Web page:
I meet a lot of SCORE clients who formed small business partnerships with friends, relatives, acquaintances, and have no idea of the risks they’ve taken on. They come to SCORE for help because something’s gone wrong, and it’s often too late to fix. So, I’ve started preaching in my workshops about the dangers of general partnerships for the average small business owner. Here’s an example I frequently use:
Let’s say you and your best friend Rose decide to form a catering business. Rose has been out of work for months and has no assets or savings, but she’s a great cook and willing to work hard. You have a house, a car, and about $20,000 in savings you’re willing to put into the business. You form a 50-50% general partnership thinking you’ll just decide everything together because you’re such good friends. You don’t have much money for ads, but you know how to use Twitter and Facebook, and through word-of-mouth you start to get some customers.
On the very first day of business, Rose is driving to a catering event in the company van. She’s late, she’s rushing, she’s distracted by a text message telling her she forgot to take the shrimp out of the cooler and in her distracted state she runs a stop sign, causing a terrible accident with an oncoming car. Rose is fine, but the driver of the other vehicle is badly injured. The good news is, you have auto liability insurance, but the bad news is it has a limit of $1 million. The other driver sues for $2 million and wins. Who pays the judgment, and how much does she pay?
Or, suppose that Rose has the brilliant idea, for an upcoming St. Patrick’s Day event, to dye all the food green, including all of the corned beef and cabbage. You think this is a terrible idea and tell her so. But she’s convinced this is genius, so, without telling you, she goes ahead and orders several cases of a special, “organic” green food coloring and a bunch of green paper-goods and utensils at a cost of $10,000. She dyes all the food for the event a brilliant shade of emerald green, and drives safely to the event, but when she arrives, the customer takes one look and says “That’s gross” and rejects the entire order. So now the partnership owes $10,000 for the supplies, has no revenue from the event and not enough working capital to cover the extra cost. Who pays the vendors?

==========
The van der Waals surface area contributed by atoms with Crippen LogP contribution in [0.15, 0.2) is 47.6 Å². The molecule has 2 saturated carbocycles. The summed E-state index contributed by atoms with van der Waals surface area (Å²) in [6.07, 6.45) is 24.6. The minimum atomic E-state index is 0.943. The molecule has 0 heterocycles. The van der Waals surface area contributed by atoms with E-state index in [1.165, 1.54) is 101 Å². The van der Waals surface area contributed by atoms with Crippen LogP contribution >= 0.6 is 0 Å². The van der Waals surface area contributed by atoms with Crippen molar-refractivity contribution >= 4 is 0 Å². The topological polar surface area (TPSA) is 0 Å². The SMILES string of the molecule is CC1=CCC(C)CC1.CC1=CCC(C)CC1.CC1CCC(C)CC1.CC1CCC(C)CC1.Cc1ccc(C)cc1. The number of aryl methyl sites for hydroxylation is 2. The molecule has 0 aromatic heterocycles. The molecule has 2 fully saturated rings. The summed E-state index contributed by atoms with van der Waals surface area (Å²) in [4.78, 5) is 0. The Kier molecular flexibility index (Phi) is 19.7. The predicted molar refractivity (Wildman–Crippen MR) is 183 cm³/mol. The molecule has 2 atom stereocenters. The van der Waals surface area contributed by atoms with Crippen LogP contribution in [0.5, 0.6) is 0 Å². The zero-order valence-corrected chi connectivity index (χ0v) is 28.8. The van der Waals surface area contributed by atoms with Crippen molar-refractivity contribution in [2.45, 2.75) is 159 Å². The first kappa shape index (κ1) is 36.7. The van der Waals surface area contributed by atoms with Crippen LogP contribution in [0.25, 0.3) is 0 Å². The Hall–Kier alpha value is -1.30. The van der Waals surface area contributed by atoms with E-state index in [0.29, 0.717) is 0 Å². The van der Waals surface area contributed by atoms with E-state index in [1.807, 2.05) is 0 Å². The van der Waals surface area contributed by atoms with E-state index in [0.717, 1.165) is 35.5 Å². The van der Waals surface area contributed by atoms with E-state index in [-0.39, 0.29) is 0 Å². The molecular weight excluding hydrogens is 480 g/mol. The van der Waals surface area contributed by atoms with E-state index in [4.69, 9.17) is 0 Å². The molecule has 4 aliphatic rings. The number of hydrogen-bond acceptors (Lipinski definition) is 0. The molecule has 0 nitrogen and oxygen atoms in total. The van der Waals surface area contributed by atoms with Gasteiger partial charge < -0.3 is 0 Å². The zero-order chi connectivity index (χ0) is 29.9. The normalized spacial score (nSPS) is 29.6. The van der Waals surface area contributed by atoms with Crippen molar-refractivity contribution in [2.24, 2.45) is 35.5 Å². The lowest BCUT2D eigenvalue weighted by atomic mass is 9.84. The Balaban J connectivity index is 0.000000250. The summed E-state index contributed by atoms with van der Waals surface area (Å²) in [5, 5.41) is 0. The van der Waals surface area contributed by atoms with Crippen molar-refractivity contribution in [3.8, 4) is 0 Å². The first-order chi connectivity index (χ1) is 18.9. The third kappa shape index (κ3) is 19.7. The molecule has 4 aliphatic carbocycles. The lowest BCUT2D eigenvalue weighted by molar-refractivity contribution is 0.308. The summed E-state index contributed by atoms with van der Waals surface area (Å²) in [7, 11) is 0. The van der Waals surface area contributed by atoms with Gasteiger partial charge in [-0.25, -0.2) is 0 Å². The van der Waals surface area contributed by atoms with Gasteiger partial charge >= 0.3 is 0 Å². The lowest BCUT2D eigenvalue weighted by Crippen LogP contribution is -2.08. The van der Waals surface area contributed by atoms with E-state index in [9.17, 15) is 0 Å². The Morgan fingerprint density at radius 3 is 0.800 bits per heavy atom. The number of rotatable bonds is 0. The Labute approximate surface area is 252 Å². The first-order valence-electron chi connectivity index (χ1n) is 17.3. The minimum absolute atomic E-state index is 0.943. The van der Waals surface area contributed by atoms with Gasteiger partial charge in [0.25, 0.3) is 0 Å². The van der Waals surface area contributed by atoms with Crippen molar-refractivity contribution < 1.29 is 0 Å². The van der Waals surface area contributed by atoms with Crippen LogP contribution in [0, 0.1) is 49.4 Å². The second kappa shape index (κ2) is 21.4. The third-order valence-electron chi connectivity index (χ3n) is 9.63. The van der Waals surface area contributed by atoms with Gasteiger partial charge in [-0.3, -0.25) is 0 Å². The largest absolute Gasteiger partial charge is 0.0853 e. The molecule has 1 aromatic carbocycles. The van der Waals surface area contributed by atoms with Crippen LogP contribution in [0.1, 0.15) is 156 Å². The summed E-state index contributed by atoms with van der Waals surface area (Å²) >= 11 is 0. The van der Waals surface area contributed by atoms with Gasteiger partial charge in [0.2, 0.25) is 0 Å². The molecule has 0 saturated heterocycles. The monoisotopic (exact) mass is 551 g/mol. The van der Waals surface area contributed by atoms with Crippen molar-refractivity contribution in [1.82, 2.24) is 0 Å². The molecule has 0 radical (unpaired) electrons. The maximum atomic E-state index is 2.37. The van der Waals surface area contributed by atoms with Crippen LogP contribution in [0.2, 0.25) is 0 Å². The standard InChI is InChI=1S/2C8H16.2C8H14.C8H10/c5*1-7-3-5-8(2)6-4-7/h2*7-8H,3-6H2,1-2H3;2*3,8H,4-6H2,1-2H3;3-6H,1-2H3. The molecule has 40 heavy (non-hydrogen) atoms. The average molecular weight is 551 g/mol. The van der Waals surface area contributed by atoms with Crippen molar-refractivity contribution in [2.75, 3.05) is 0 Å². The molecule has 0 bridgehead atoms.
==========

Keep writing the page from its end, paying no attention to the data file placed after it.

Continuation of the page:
The answer: You do. All of it.
That’s because, with respect to third parties, the partners are each 100% liable for the debts of the general partnership. This is true regardless of the deal they made with each other. Yes, theoretically, Rose is liable for her 50% share — and maybe you could even argue she should be liable for 100% of the cost of the disgusting dyed food — but she has no money and no assets. Even if the creditors were willing to pursue her for her 50%, she couldn’t pay. And legally, they don’t have to pursue her. They can just sue you. Then it’s up to you to recover from your partner. Which could well be the end of a beautiful friendship — not to mention the end of a business.
So, what form of entity do I recommend for small business “partners?” Generally, either an S-Corp or an LLC. And, for a bunch of reasons, I tend to favor the S-Corp. More on that in How to Choose a Business Entity.